As these men were reforming under Gen. Ewell’s urging a new brigade under Brig. Gen. Ramseur arrived on the scene from the left. Leaving their position to be covered by Battle’s Brigade extending its line, they quickly took up a line perpendicular to the works. Executing a quick left flank they, along with the survivors of the earlier charge, moved out toward the Federals. Braving the fire they advance until at twenty yards they came to a halt and the two lines blast away at each other. The numerical superiority of the Confederates began to tell and they surged forward and drove the Federals back from the first gun. But the Federals resisted ferociously and had to be driven from the guns one by one. (11) The Confederates had stopped the breakthrough and recaptured the guns but the Federals were far from defeated. They fell back a little more and took shelter behind the re-entrant line and resumed the struggle, bringing the Confederate counterattack to a halt. (12)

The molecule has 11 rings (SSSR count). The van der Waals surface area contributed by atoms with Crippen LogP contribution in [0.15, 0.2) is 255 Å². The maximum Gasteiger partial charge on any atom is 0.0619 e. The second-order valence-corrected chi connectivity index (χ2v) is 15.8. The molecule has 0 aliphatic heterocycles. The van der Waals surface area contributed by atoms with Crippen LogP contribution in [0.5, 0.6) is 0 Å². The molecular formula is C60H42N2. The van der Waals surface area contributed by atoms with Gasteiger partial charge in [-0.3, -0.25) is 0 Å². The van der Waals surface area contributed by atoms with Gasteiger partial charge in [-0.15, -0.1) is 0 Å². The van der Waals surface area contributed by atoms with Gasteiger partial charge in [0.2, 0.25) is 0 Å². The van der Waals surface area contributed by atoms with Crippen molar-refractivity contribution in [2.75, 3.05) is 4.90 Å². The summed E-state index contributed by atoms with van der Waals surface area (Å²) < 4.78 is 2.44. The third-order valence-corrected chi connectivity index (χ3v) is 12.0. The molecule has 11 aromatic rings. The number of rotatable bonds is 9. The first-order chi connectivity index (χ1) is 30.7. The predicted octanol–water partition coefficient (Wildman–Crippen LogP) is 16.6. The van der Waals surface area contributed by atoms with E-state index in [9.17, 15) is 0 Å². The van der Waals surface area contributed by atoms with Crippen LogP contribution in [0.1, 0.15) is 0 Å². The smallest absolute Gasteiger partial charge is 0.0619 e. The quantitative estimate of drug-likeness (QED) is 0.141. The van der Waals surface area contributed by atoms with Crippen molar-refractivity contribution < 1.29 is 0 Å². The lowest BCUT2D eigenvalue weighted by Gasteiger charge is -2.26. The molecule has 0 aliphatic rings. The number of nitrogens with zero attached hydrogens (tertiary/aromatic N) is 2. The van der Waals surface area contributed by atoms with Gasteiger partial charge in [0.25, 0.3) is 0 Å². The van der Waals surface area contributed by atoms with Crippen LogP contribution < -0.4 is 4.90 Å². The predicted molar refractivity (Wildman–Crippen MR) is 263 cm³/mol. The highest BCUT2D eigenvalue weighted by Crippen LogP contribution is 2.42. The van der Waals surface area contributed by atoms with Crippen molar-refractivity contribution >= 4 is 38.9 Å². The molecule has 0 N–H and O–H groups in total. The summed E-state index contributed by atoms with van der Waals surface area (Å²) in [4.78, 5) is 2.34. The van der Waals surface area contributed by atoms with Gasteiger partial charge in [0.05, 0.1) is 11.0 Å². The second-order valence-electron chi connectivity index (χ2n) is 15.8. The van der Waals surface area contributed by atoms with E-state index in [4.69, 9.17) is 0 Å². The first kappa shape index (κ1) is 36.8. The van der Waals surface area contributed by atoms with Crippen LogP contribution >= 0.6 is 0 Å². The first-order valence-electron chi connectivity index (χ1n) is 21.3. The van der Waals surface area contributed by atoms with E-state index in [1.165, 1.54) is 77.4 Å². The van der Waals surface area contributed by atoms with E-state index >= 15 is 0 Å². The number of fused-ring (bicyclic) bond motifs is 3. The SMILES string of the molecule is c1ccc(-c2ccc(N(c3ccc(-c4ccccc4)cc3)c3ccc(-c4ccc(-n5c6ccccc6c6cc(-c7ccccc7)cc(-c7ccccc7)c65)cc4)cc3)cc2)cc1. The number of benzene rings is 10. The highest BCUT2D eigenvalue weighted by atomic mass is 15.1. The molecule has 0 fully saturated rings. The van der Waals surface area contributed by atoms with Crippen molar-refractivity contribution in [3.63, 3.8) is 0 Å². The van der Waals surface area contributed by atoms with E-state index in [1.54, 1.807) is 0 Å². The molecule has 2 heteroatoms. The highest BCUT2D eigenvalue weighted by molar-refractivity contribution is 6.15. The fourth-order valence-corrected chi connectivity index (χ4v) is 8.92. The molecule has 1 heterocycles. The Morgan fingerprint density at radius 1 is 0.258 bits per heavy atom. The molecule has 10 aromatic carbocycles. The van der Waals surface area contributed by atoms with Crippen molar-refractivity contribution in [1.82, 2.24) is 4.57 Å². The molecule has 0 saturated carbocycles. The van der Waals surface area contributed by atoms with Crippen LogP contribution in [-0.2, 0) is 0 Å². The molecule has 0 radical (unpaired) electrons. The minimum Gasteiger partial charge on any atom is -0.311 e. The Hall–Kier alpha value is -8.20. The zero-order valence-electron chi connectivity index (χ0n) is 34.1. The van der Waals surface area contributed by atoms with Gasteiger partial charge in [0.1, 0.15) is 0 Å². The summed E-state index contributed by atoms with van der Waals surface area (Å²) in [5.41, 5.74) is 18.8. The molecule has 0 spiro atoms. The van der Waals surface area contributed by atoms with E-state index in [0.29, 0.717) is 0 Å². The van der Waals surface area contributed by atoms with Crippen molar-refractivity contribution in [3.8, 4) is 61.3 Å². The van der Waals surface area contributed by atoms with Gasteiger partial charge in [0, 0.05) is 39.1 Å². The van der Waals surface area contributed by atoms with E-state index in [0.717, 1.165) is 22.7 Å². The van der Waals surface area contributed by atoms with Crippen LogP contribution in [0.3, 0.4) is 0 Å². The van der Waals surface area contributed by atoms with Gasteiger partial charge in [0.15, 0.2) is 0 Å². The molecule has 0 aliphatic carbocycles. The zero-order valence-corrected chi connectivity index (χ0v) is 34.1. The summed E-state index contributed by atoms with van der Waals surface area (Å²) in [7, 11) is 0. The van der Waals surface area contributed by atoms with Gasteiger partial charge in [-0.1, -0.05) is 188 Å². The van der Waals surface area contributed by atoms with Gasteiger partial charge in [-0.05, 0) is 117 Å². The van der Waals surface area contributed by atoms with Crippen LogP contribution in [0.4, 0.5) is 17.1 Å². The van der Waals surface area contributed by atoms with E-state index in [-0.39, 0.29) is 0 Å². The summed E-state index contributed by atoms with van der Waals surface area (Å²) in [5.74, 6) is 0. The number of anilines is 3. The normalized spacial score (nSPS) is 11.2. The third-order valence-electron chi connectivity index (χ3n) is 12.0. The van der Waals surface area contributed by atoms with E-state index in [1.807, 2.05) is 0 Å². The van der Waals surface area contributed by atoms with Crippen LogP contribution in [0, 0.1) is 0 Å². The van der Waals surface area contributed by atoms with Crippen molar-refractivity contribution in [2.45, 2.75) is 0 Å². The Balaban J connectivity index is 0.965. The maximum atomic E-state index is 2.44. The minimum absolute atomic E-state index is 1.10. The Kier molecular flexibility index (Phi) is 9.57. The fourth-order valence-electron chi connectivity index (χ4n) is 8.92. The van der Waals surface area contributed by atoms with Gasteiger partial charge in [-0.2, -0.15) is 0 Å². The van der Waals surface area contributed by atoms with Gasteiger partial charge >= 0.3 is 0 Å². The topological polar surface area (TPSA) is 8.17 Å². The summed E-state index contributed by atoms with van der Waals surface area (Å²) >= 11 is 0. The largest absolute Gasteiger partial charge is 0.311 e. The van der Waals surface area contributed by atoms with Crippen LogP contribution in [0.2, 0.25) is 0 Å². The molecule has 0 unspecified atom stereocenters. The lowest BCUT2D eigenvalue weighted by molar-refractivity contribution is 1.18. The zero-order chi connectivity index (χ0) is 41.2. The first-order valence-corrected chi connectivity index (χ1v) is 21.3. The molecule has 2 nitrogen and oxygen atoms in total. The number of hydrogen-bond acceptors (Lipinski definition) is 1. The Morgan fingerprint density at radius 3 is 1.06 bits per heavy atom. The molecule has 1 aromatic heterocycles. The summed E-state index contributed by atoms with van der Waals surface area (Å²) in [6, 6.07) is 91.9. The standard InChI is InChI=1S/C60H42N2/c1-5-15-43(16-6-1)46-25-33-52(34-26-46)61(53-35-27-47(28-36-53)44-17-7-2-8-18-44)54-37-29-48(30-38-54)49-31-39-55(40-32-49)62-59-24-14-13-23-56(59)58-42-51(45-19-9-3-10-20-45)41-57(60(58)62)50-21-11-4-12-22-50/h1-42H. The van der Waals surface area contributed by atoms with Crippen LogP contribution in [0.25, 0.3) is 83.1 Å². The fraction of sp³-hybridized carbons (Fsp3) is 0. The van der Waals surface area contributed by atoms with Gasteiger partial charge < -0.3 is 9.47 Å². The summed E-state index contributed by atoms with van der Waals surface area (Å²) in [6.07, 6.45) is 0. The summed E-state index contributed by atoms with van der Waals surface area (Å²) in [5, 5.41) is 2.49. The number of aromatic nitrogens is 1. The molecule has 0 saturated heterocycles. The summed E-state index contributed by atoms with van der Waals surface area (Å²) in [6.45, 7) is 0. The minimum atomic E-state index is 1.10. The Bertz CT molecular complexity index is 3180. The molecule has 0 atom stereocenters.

As Ramseur’s men had started the counterattack Maj. Hardaway ordered his Adjutant, Lt. Reid, to gather all the men from Smith’s Company he could and to follow him to the guns. As soon as one of the guns had been recaptured the Confederates attempted to put it back into action. The added firepower would be useful in helping to blast the Federals out of the line. But this was easier said then done. The implements to load and fire the guns could not be found, evidently taken with them by Smith’s men when they abandoned the guns. The few artillerymen, and this included both the battalion staff as well as some few men from the Second Howitzers, who returned to the guns had to be supplemented by infantrymen drafted to help. Despite the lack of implements the ad hoc crew of the fourth gun, including Maj. Hardaway as loader, and Lt. Reid as gunner was able to put the piece into action. Opening with canister on the determined Federals at virtually point-blank range. (13) After about seven rounds being fired the next couple of guns had been recaptured. Leaving Lt. Reid in charge of the Napoleon Maj. Hardaway went over to one of the 3 inch rifles. The other Napoleon was bypassed because it had so many bodies around it that it couldn’t be worked. Initially his crew consisted of three infantrymen that he persuaded to assist in working the piece. Working any of the guns was dangerous as anyone at the guns immediately became a target for the Federals. To make matters worse the range was extremely short. Not only were the Federals firing from behind the captured works but from some “pens put up by ambulance men about sixty yards to our right”. (14) For nearly an hour it seemed the two sides infantry plus the Howitzers guns blazed away at each other.